WHAT: An unlikely life-saving rescue, thanks to a Houston organization that monitors the airwaves for distress signals.
WHO: Houston’s International Emergency Response Coordination Center and a 70-year-old Scotsman, known only as “Ken.”
WHY IT’S SO GREAT: There are many ways to live. Ken, a Scottish retiree who chose an off-the-grid lifestyle, had spent 25 years in relative solitude a dozen or so miles outside of the small Scottish Highlands town of Fort William. Now 70 years old, Ken—his neighbors didn’t know his last name—fell ill.
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While he enjoyed living off the grid, Ken was apparently mindful of his safety, according to The Telegraph. He kept a personal satellite tracker called a SPOT Beacon for emergencies. Ken had been using the beacon on a weekly basis to send a “check in” to family, but last Sunday, he sent an urgent alert. The signal wasn’t picked up in Fort William, though—nor was it heard in Edinburgh, Glasgow, or Aberdeen, or even London or Brussels. Rather, it was heard by the folks at the International Emergency Response Coordination Center in Houston.
The International Emergency Response Coordination Center is a part of GEOS Worldwide, a group of companies across the world that offer monitoring services to detect just the sort of signal that Ken sent out. After noticing the SOS signal, the GEOS team in Houston relayed the signal to the UK Coast Guard, who deployed a helicopter to check in on the self-styled “mountain man.”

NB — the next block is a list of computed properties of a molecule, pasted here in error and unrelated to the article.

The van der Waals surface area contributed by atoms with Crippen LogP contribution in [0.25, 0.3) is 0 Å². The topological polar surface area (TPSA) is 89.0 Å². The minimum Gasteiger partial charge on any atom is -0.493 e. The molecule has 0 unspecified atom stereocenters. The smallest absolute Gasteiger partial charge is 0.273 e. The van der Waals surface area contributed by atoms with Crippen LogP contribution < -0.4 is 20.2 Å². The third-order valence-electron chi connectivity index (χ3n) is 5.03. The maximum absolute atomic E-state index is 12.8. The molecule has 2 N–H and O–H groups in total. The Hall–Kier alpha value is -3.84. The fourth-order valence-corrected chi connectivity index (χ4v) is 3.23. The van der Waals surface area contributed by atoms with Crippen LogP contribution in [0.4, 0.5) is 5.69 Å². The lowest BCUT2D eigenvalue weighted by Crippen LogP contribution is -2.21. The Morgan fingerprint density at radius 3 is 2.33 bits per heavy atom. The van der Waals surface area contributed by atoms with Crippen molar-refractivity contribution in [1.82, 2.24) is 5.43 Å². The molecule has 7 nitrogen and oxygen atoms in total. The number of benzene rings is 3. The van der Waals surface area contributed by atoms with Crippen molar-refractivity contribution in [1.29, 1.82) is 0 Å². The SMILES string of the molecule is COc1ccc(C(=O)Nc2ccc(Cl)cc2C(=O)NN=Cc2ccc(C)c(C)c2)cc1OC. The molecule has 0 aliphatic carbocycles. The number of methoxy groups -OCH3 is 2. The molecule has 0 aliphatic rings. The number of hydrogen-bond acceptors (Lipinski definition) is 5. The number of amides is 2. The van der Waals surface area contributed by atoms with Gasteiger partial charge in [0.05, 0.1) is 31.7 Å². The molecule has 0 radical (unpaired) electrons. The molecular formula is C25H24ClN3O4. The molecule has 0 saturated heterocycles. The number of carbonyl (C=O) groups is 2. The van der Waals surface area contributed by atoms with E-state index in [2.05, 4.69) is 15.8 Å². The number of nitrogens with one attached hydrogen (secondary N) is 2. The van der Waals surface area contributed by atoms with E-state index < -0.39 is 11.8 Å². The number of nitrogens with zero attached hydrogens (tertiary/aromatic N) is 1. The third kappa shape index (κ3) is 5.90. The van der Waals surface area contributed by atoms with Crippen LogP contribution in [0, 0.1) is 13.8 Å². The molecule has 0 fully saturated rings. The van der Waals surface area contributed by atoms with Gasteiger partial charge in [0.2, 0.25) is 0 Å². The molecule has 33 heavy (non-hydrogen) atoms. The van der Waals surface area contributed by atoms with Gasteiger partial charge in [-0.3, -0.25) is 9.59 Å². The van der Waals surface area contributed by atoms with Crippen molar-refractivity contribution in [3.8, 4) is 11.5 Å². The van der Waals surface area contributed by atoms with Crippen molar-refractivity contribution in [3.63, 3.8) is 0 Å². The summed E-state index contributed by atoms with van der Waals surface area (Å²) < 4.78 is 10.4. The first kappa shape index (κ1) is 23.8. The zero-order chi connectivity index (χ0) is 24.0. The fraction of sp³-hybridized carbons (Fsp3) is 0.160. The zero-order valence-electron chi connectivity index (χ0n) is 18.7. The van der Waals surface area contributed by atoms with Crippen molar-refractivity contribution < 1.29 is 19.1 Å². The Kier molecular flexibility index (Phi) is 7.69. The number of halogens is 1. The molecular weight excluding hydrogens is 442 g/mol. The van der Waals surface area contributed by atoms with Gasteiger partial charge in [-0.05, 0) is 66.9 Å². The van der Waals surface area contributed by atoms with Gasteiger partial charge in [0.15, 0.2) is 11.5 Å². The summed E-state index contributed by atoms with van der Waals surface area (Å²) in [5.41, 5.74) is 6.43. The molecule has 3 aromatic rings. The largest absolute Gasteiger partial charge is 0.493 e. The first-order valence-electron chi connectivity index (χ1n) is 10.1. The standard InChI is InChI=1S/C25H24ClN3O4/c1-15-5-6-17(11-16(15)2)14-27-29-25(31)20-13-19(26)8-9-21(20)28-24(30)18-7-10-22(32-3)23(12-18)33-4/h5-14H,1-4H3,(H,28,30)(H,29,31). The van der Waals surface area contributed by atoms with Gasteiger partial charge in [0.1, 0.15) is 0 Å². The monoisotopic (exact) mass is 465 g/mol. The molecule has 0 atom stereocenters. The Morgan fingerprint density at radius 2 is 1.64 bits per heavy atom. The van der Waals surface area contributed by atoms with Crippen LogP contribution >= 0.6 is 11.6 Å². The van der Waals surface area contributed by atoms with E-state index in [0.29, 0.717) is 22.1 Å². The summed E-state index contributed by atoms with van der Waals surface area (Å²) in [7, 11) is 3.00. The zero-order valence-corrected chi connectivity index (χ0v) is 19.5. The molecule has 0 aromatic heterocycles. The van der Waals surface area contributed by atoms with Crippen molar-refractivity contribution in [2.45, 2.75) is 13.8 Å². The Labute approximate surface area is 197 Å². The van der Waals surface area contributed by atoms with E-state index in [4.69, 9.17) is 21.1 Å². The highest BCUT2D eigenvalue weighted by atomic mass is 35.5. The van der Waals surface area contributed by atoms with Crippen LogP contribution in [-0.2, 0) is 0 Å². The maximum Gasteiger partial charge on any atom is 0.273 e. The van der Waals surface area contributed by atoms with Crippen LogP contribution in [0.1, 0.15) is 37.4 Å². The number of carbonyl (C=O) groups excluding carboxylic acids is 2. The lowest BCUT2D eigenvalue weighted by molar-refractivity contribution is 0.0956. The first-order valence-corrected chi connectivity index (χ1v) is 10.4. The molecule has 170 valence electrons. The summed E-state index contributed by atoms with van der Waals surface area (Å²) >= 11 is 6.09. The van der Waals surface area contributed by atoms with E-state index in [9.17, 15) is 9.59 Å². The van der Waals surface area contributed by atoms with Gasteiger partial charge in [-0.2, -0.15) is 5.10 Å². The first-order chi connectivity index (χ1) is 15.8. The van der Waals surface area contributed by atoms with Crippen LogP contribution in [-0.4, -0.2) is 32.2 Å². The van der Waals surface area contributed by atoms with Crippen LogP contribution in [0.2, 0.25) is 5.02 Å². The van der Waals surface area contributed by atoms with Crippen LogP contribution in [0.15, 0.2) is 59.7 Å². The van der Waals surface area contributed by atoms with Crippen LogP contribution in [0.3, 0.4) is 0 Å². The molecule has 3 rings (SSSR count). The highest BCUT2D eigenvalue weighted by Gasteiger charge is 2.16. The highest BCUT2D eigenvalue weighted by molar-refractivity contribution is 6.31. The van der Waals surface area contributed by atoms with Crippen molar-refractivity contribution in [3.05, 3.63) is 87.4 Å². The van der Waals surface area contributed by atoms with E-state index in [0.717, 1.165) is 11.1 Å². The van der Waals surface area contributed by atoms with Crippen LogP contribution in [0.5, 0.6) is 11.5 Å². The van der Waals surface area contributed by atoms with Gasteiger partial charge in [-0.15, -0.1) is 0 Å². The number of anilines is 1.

That helicopter was unable to navigate the woods that Ken lived in, but a mountain rescue team that specializes in such efforts was brought in—and upon identifying the man, they recognized that he needed care in a hospital. He was retrieved from his home, brought out on a stretcher, and loaded onto a helicopter bound for Fort William. Ken was taken into the care of doctors at a local hospital, and The Telegraph reports that he’s “recovering well.” It was a daring rescue of a man who found a way to safely live away from our technological world—aided by a satellite signal, which was routed through Houston, back to Scotland, and to a helicopter 4,500 miles away.